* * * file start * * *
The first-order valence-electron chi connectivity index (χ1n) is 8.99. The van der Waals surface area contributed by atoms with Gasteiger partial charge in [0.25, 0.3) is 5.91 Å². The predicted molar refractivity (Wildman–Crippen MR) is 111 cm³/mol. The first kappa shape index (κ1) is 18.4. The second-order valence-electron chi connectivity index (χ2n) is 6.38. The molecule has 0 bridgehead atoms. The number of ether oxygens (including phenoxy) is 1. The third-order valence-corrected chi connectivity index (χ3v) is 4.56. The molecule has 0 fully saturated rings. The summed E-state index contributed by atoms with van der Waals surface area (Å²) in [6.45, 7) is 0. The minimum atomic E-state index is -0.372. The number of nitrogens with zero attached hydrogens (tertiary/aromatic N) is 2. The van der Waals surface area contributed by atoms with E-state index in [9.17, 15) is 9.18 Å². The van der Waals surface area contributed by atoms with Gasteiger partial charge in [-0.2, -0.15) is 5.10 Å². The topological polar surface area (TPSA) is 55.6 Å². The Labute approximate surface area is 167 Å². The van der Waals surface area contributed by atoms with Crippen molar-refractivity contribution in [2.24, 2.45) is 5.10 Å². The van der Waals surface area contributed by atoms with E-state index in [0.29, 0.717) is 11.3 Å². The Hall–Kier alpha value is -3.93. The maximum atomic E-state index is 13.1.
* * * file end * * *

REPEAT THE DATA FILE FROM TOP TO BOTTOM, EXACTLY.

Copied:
The first-order valence-electron chi connectivity index (χ1n) is 8.99. The van der Waals surface area contributed by atoms with Gasteiger partial charge in [0.25, 0.3) is 5.91 Å². The predicted molar refractivity (Wildman–Crippen MR) is 111 cm³/mol. The first kappa shape index (κ1) is 18.4. The second-order valence-electron chi connectivity index (χ2n) is 6.38. The molecule has 0 bridgehead atoms. The number of ether oxygens (including phenoxy) is 1. The third-order valence-corrected chi connectivity index (χ3v) is 4.56. The molecule has 0 fully saturated rings. The summed E-state index contributed by atoms with van der Waals surface area (Å²) in [6.45, 7) is 0. The minimum atomic E-state index is -0.372. The number of nitrogens with zero attached hydrogens (tertiary/aromatic N) is 2. The van der Waals surface area contributed by atoms with E-state index in [9.17, 15) is 9.18 Å². The van der Waals surface area contributed by atoms with Gasteiger partial charge in [-0.2, -0.15) is 5.10 Å². The topological polar surface area (TPSA) is 55.6 Å². The Labute approximate surface area is 167 Å². The van der Waals surface area contributed by atoms with Crippen molar-refractivity contribution in [2.24, 2.45) is 5.10 Å². The van der Waals surface area contributed by atoms with E-state index in [0.29, 0.717) is 11.3 Å². The Hall–Kier alpha value is -3.93. The maximum atomic E-state index is 13.1.